Coughing (often days long after breathing cold air)
Shortness of breath
Flushing of the face
If you have some or all of these symptoms for a prolonged period, please see your Doctor for a physical and make sure he/she feels your neck for lumps.
Yes if it has not metastasized.
Once MTC has metastasized (spread) outside of the thyroid area, there is no way to eliminate it all.
MTC will spread small amounts (micro metastasis) throughout the body and slowly grow until it becomes detectable.
Surgery and radiation are the only ways to remove most MTC metastasis.
Roughly 25% of all MTC cases are hereditary; all patients that have a RET gene mutation must be tested to see if their MTC is hereditary or not.
HRAS, KRAS and NRAS mutations are always sporadic and not hereditary.
RAI is not indicated for MTC patients since MTC does not take up (absorb) iodine.
In patients with other thyroid cancers, RAI can be used to eradicate any remaining original thyroid material therefore reducing the chance of metastasis.
Your body can only handle up to a certain amount of radiation before you cause more damage and potentially other cancers. Radiation typically used only on large metastasis that are causing problems, or appear likely to cause problems.
Radiation can be used on the neck after a Total Thyroidectomy (TT) to destroy remaining thyroid tissue, but the treatment is painful and has long lasting side effects.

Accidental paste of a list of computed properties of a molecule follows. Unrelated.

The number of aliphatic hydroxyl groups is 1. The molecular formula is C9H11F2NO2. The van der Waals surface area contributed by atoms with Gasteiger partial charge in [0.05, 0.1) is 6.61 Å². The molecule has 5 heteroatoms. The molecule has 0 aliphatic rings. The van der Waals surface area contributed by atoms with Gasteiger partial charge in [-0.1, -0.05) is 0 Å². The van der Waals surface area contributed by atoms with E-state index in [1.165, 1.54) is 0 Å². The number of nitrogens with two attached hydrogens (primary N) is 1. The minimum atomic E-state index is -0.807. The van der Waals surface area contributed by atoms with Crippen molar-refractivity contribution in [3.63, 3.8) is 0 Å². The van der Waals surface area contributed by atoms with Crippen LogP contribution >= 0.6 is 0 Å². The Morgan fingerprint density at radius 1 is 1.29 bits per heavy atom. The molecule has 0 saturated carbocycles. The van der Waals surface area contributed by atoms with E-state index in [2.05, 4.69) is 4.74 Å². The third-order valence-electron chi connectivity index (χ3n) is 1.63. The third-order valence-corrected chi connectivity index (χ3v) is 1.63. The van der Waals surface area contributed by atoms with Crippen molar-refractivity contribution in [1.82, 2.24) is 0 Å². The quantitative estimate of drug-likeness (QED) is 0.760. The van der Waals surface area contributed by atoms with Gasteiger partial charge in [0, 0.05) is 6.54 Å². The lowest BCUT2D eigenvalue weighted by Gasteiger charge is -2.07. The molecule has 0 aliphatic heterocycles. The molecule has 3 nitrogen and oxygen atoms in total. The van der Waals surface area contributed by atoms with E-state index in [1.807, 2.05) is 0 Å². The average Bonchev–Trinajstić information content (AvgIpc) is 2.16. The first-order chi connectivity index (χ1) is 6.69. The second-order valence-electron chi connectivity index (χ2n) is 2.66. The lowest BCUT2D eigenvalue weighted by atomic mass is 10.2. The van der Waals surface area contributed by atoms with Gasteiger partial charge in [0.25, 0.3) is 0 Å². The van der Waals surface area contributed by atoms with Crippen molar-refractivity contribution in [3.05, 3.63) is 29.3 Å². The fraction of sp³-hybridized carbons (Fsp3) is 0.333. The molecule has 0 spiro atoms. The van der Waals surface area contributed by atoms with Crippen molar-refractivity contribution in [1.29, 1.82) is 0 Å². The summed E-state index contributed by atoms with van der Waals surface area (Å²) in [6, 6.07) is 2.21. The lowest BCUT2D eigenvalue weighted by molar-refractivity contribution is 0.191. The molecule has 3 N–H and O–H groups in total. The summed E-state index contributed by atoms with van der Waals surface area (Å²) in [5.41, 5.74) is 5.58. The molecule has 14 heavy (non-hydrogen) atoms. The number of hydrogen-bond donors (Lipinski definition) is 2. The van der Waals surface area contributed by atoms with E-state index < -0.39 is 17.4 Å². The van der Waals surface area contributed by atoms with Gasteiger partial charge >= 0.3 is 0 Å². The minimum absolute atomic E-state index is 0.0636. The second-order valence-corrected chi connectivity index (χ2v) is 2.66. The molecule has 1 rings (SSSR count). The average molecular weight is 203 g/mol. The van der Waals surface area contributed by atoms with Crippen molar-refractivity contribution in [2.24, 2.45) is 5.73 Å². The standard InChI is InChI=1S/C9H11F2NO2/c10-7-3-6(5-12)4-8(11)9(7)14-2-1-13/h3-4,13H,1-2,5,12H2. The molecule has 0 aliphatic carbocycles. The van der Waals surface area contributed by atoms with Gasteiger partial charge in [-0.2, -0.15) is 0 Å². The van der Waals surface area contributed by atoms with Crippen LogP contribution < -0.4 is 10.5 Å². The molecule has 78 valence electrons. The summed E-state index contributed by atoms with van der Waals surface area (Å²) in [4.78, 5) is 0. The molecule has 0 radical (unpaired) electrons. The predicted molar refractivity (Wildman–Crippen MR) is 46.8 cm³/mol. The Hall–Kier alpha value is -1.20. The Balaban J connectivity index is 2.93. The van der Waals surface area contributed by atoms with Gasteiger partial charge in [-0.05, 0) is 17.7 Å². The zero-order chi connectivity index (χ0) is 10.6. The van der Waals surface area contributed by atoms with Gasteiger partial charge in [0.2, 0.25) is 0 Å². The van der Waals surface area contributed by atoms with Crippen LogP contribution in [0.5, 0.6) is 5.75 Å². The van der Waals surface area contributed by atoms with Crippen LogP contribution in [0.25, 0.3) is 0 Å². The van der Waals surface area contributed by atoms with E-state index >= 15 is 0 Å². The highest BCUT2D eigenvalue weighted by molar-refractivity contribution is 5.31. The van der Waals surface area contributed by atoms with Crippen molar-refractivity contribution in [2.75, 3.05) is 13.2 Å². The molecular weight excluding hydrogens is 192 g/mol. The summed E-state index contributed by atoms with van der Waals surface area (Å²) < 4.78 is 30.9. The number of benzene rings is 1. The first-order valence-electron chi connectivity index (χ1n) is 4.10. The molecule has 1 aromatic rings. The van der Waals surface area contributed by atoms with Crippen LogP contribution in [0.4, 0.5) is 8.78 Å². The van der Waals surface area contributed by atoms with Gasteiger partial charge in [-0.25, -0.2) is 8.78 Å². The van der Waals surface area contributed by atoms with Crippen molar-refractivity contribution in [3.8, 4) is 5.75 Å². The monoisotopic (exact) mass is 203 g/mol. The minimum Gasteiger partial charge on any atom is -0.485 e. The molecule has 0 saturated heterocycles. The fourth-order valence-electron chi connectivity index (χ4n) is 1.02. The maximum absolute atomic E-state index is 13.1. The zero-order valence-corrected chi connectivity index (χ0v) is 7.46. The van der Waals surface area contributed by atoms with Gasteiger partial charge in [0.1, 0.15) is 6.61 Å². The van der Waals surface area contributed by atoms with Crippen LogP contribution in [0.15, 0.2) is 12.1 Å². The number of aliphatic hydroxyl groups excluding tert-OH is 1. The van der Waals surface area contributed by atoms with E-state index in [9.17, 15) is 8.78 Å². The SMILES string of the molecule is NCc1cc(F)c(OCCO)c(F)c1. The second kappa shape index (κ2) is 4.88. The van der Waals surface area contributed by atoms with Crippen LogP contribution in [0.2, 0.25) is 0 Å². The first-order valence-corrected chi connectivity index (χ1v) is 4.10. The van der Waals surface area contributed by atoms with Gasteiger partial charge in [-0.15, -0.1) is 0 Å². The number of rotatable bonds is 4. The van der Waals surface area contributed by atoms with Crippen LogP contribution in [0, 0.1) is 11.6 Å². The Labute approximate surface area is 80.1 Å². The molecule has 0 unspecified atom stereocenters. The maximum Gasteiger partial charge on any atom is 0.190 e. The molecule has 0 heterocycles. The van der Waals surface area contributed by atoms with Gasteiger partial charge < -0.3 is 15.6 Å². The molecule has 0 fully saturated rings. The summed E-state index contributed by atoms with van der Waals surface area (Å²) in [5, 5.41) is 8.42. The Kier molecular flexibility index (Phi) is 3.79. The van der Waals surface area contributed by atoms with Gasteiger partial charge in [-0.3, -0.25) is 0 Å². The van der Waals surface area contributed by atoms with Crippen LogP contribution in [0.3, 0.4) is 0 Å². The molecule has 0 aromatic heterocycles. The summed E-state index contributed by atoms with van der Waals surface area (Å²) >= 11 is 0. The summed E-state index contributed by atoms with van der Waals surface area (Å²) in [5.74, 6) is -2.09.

If a patient is Stage 4 with distant metastasis, there is no point in applying radiation to the neck as it will have no overall benefit to the patient or extend their life.
MTC patients should go to a "Center of Excellence" (COE) for MTC. There are several in the USA including:
Memorial Sloan Kettering
There may be others near you, ask your Primary Care Provider (or whoever has given you the MTC diagnosis) what the COE's are near you.
Only allow a doctor that sees multiple MTC patients per month lead your care!
If you like Facebook, do a search for "medullary thyroid cancer group" and you will see there's a a few thyroid cancer groups.
There's at least one FB group for only patients with MTC that has thousands of members.
Thomas has created a Facebook Group only for patients with Stage 4 MTC:
There may also be other support groups online and near you. A few Google searches should help you find a support group that appeals to you.
Yes, you can. It's important to understand at least the basics of the disease.
Be aware that you will read things that are scary, and may not apply to you. Always verify you are reading something on a reputable source site and ask your Doctor if you have questions about what you read.
The American Thyroid Association (ATA) has a document with physician guidelines regarding the treatment of MTC that you can review and/or provide to your Doctor. The document can be downloaded here:
While we're not going to tell you to not take a supplement you'd like to take, please make sure it's from a reputable source and tell your Doctor you are taking it.
In our opinion:
If there was a special supplement that cured cancer, we would know about it by now.
Remember: we are not medical professionals, please consult with your Doctor.
There are usually some; here are some websites to review for current trials:
From the National Cancer Institute, National Institutes of Health Bethesda, Maryland NIH Publication No. 00-4830